Standard steam coils might also be termed “u-bend” steam coils. For the most part they look like a hot water coil in that they have two headers, one for the steam supply and one for the condensate return. Frequently the connection on the supply header will be halfway up the header whereas on a hot water coil the supply will usually be at the bottom of the header. The condensate connection must be at the very bottom of the return header in order to not trap steam inside the header. Assuming that the supply and condensate connections are both on the same side, the end of the coil opposite the headers will have return bends just like a water coil. For all your Carrier steam distributing coil needs, browse our site at HVACPLUS. We provide a wide selection off all Carrier products as well as products from many other reputable manufacturers in the HVAC industry.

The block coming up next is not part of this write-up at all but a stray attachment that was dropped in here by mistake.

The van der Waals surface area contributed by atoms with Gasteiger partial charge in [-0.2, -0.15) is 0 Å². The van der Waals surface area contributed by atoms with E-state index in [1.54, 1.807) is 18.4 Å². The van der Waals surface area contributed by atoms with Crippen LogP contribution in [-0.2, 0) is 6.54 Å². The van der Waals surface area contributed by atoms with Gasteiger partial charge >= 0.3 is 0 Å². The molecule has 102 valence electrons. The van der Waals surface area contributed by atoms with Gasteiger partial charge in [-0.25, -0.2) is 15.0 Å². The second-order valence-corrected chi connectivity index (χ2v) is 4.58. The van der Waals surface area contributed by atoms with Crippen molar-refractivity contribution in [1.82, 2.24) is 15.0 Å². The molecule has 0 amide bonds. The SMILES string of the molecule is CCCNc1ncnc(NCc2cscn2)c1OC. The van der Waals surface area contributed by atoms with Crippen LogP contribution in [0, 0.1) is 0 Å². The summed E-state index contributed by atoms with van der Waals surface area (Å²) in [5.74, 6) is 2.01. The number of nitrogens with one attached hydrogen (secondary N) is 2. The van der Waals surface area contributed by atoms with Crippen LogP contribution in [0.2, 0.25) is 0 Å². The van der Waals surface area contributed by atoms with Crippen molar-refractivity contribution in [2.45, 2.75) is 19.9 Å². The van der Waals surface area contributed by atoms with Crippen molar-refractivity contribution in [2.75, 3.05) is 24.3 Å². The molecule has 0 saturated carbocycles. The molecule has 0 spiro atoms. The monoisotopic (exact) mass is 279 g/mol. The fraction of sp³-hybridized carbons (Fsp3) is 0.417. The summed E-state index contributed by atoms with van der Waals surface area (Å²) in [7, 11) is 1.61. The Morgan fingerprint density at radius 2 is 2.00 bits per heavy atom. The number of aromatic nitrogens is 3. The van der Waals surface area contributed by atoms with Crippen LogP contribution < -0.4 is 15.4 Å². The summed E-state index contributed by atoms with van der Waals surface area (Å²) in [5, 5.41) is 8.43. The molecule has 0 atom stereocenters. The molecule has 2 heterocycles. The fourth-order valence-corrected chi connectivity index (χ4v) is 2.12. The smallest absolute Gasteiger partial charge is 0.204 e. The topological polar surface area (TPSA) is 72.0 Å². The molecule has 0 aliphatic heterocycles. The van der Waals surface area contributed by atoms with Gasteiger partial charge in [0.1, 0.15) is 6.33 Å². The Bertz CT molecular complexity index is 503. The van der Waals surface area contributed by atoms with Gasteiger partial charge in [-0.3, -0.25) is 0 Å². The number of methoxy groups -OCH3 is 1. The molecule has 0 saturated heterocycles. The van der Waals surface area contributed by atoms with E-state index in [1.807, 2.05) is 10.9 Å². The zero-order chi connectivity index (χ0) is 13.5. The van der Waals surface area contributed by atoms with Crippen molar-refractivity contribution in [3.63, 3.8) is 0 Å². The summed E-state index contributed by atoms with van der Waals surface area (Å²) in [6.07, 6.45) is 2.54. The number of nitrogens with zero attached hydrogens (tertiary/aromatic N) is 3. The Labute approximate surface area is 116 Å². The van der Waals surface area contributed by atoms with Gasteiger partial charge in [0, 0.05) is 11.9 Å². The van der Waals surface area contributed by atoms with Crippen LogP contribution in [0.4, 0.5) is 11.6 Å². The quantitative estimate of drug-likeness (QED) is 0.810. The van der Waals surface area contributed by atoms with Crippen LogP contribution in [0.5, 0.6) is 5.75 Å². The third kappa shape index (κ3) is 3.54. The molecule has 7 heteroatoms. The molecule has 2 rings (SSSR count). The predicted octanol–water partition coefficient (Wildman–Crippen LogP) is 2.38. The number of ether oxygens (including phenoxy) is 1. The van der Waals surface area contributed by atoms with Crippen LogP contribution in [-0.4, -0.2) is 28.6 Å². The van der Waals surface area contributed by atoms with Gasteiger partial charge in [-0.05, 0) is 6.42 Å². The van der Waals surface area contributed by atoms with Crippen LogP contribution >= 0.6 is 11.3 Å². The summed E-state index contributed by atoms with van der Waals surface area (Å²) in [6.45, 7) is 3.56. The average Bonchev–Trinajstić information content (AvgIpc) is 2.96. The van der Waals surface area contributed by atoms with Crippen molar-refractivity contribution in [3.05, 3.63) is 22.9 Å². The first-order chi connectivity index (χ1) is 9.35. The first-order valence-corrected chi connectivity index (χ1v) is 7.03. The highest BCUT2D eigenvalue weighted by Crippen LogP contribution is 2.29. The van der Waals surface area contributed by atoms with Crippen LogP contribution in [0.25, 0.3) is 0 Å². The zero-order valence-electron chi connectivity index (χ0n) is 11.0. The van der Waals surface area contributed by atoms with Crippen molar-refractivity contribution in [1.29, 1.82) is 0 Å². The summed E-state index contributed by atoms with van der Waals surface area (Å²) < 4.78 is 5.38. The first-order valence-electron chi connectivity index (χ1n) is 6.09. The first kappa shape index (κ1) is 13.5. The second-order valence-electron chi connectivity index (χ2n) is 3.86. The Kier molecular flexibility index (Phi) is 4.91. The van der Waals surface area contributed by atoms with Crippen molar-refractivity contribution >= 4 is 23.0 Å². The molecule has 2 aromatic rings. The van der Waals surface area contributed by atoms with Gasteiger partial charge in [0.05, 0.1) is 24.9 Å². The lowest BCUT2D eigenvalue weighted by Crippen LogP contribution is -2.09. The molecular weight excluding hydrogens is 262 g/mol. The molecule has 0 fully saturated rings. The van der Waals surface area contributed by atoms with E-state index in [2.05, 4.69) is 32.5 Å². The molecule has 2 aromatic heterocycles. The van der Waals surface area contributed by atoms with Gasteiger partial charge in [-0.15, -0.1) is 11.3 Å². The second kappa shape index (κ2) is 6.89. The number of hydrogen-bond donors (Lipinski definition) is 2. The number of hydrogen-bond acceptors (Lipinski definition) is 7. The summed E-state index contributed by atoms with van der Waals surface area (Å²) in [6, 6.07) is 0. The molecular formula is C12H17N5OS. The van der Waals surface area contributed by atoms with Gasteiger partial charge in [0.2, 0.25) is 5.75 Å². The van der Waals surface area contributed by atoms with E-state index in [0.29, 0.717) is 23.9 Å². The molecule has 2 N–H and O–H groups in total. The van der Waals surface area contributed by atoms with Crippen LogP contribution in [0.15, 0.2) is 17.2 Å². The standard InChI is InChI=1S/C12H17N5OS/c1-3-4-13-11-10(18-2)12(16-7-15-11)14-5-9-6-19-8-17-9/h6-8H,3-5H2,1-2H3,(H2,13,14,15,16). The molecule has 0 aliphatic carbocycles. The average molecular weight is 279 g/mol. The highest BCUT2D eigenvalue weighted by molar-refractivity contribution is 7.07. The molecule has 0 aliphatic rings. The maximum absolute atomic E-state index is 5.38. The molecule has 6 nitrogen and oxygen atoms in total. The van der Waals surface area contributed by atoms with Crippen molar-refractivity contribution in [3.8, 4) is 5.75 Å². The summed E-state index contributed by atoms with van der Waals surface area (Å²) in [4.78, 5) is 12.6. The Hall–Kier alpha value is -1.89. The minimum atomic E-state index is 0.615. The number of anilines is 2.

The principle of a coil is that it moves steam through a tube of heat-conducting material, such as copper, which quickly cools the gas and reduces it to liquid form. The problem with standard coils is that the gas and liquid are not always distributed evenly, resulting in hot or cold spots. In applications below 40 degrees Fahrenheit, standard coils are susceptible to freezing. Distributing coils are sometimes referred to as "non-freeze," but they can be frozen given the right circumstances. The risk, however, is lower.

Steam distributing coils were developed to solve the problem of uneven distribution of the gas and liquid, and a serendipitous result was that the coils were much less likely to freeze. In a distributing coil, a perforated inner tube carries the steam in one direction. This steam escapes through the holes, as it travels, into an outer tube. There the steam condenses and flows back in the opposite direction where it can be removed from the system as condensate through a header. A second header is present where the steam enters the coil. The pressure of the moving steam keeps the system in circulation, and the heat in the inner tube heats the condensate enough to reduce the chances of freezing.